Based on the comment by Moonhunter, I'm starting this scroll to talk about this issue but again this is my particular take on it. Others with different opinions on this issue are welcome to add Balancing Content and Presentation Scroll #2, 3 and so on. Scrolls on different aspects are also most welcome if the author thinks it relevant to posting in general. This scroll is meant to stand alone from the previous one so there might be some discrepancies with respect to the definition of terms used. In particular, in the previous scroll, I tend to define things loosely whereas here, all terms are defined more strictly. So firstly, let me define the 2 terms and some of the bordering terms associated with them and finally the term Submission. Any bolded term means that I'm using the term strictly according to the definition that I've provided.
Content, Idea and Concept
Content, as I think of it in general, is the meat of a piece of writing. This might encompass a few different definitions. For the sake of this scroll, though, let¡¦s restrict its definition to the following: content is basically the sections of a submission , that describes to the readers all the key ideas of the piece in its most raw form that stands separate from grammar, expressions and such like. Under this definition, content is basically the written form or physical manifestation of the key ideas or the underlying concept that form a submission . So then what is an idea and what is a concept? Well, I consider something to be an idea if it can be summarized within 10 words. More specifically, I would say the 5 Ws (What, Who, When, Where and Why) and 1 H (How) is each an idea, in addition to Origin, Major Events (describing some sorts of changes) and Currently if you want to add a timeline component to your submission . I consider there to be missing components if the content of a particular submission is not based on at least 3-4 of such ideas. As to concept, I see it as the 3 or more such ideas that flow together coherently and logically.
Presentation, Execution and Prose
Presentation is the way you provide your content to your readers, the wrapping paper that goes over it. This includes aspects like spelling and grammar, clarity, elegance of expressions etc. In a similar vein, execution is the way you formulate and articulate your ideas into a coherent and quality submission . Now, as to prose or writing style, I am thinking of it not in terms of (insert your own name)¡¦s prose, but rather in terms of the prose for argumentative essays, descriptive essays, informative essays etc.
Submission, as I define it here, is the actual post that you post up to the Citadel when you click on the Add Submission button. A submission , I contend, is basically Content plus Presentation. Given these definitions, I want to offer the key aspects of Content and Presentation that should be considered when posting before cutting to the meat of this scroll:
- Solidity: How sound is the underlying concept on which your submission is based on? Can anyone poke holes in it?
- Completeness: How self contained your submission is or whether there are any aspects that felt left out in the submission? Any parts that people read and think this begs the question of why?
- Coherence: Do the central ideas of the submission fit with each other or do they appear to be forcefully lumped together?
- Creativity: originality of the ideas on which the content is centered on. Of course this is a rather subjective thing so more generally, I would say: "Are there interesting twists to your submission?"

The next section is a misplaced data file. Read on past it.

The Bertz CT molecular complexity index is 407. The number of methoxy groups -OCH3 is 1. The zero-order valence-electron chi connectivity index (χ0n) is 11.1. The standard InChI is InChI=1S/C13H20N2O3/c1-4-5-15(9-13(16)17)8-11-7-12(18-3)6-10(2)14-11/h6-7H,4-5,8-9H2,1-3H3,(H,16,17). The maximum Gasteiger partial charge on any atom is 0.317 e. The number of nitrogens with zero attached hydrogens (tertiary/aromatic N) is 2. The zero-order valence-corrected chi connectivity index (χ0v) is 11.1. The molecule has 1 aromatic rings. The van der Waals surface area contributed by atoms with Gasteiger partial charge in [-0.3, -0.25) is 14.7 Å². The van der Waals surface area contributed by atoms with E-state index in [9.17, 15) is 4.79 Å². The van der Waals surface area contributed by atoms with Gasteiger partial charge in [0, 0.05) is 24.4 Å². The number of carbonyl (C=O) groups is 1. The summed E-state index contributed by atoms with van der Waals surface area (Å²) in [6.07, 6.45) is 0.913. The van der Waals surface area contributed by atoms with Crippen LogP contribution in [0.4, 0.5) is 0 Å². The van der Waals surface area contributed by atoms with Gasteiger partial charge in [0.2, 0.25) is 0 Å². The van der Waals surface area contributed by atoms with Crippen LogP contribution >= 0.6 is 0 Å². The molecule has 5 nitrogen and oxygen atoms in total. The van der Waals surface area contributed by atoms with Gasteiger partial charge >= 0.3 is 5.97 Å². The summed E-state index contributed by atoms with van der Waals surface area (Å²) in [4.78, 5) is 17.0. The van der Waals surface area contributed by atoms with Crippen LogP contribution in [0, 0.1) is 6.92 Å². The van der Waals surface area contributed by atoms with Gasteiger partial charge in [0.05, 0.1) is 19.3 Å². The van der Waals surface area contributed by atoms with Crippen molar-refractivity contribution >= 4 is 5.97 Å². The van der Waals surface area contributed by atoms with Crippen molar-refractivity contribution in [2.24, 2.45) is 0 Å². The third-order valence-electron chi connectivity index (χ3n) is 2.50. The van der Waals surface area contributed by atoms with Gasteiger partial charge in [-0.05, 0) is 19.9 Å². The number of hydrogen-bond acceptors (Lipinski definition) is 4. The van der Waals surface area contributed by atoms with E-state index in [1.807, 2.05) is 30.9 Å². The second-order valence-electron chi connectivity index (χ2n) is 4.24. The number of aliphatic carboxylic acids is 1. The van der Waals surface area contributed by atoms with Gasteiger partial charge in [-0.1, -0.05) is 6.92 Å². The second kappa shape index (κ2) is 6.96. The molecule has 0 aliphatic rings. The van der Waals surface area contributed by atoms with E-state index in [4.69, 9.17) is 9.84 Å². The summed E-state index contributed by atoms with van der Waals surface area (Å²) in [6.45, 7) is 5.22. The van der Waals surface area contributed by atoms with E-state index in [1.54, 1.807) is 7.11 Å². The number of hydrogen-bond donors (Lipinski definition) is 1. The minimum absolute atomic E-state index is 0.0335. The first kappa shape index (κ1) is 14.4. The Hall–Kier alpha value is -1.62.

- Spelling and Grammar: Some typos are unavoidable but really the spell check is there to be used!
- Clarity: Are you getting through what you want to say? Does your way of expression hinder this? Also, are there bits of background information that needs to be explained for readers to understand the underlying concept of your submission?
- Elegance: Can you find an alternative way of expression that enhances the feel of your submission? How are you going to draw your readers into the atmosphere of your submission?
Now on balancing between Content and Presentation, my personal formula is 50% Content + 50% Presentation for all categories except Articles or maybe Societies and Systems (for Societies and Systems, it really depends) where I suggest a mix of 70% Content+30% Presentation. Under my definitions, I don't think there is much room for changing this broad formula but maybe 5% shifting is sort of acceptable. As to how to allocate weight to the different aspects within Content and Presentation, which I think is the more practical and difficult side of this issue, I offer some tips below but again this is my particular take on it:
- Spelling and Grammar is 10% of the Submission
- Clarity is at least 10% of the Submission
- Make sure all aspects of Content and Presentation right first before you start work on Elegance (unless you are a natural born with this aspect)
- The order in which I present the different aspects are pretty much my suggested order on which aspects to tackle first in writing so yes, I belong to the Contents school and I think one first have to have a solid concept and then you see whether there are holes in it or you can expand it out etc. until you come to the final stage of seeing whether you can enhance the atmosphere of your submission
- An easy way of enhancing the elegance of your submission is to insert italic text or blockquotes in appropriate places
- A trick of finding such appropriate places is to view each section of your submission as a separate thing after your final write-up and then ask yourself whether you need more atmosphere for that particular section
- For me, I see there being 2 types of submission: a solid submission where the selling point is Solidity, Completeness, Coherence and Clarity (plus Spelling and Grammar of course) and a artistic submission where the selling point is Creativity and Elegance. Of course, they don't have to be 2 different types of submissions and I¡¦m not saying in a solid submission, one should forget all about elegance and creativity or that for an artistic piece, the underlying concept doesn't have to make sense at all. And of course, someone can write a piece that is both solid and artistic. In general, though, the point I want to bring across is that you might like to choose from these 2 selling points and work on the relevant aspects as your focus when writing a particular submission.
- For those aiming for a solid submission, I propose the following weighting of aspects: 30% to Solidity, 15% to Completeness, Coherence and Clarity respectively, 10% to Spelling and Grammar and Creativity respectively 5% to Elegance.
- For those aiming for an artistic submission, I propose the following weighting of aspects: 25% to Solidity, 10% to Completeness, Coherence, Clarity and Spelling and Grammar respectively, 20% to and Creativity respectively 15% to Elegance.